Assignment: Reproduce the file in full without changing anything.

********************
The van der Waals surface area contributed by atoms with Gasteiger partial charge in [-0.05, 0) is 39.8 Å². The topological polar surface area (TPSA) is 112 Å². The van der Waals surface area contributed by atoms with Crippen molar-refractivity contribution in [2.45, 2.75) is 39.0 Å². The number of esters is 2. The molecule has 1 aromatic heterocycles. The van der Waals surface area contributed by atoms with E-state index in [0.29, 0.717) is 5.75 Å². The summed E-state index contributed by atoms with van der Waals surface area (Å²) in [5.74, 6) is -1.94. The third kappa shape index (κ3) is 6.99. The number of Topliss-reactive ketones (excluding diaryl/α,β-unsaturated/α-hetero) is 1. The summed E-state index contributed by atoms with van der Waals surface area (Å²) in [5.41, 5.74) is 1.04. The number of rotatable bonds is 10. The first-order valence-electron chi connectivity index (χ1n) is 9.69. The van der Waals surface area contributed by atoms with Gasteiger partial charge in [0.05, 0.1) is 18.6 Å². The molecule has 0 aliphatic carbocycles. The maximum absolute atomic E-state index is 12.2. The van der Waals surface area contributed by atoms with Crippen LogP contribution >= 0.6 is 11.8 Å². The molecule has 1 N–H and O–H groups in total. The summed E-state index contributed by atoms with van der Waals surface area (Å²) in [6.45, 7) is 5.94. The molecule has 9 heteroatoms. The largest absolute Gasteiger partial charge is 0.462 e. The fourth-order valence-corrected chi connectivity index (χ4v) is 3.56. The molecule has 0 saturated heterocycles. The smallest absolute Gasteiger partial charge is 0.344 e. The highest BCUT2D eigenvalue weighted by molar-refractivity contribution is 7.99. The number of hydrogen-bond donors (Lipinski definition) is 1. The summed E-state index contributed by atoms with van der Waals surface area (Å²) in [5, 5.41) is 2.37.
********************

The van der Waals surface area contributed by atoms with Gasteiger partial charge in [-0.05, 0) is 39.8 Å². The topological polar surface area (TPSA) is 112 Å². The van der Waals surface area contributed by atoms with Crippen molar-refractivity contribution in [2.45, 2.75) is 39.0 Å². The number of esters is 2. The molecule has 1 aromatic heterocycles. The van der Waals surface area contributed by atoms with E-state index in [0.29, 0.717) is 5.75 Å². The summed E-state index contributed by atoms with van der Waals surface area (Å²) in [5.74, 6) is -1.94. The third kappa shape index (κ3) is 6.99. The number of Topliss-reactive ketones (excluding diaryl/α,β-unsaturated/α-hetero) is 1. The summed E-state index contributed by atoms with van der Waals surface area (Å²) in [5.41, 5.74) is 1.04. The number of rotatable bonds is 10. The first-order valence-electron chi connectivity index (χ1n) is 9.69. The van der Waals surface area contributed by atoms with Gasteiger partial charge in [0.05, 0.1) is 18.6 Å². The molecule has 0 aliphatic carbocycles. The maximum absolute atomic E-state index is 12.2. The van der Waals surface area contributed by atoms with Crippen LogP contribution >= 0.6 is 11.8 Å². The molecule has 1 N–H and O–H groups in total. The summed E-state index contributed by atoms with van der Waals surface area (Å²) in [6.45, 7) is 5.94. The molecule has 9 heteroatoms. The largest absolute Gasteiger partial charge is 0.462 e. The fourth-order valence-corrected chi connectivity index (χ4v) is 3.56. The molecule has 0 saturated heterocycles. The smallest absolute Gasteiger partial charge is 0.344 e. The highest BCUT2D eigenvalue weighted by molar-refractivity contribution is 7.99. The number of hydrogen-bond donors (Lipinski definition) is 1. The summed E-state index contributed by atoms with van der Waals surface area (Å²) in [5, 5.41) is 2.37.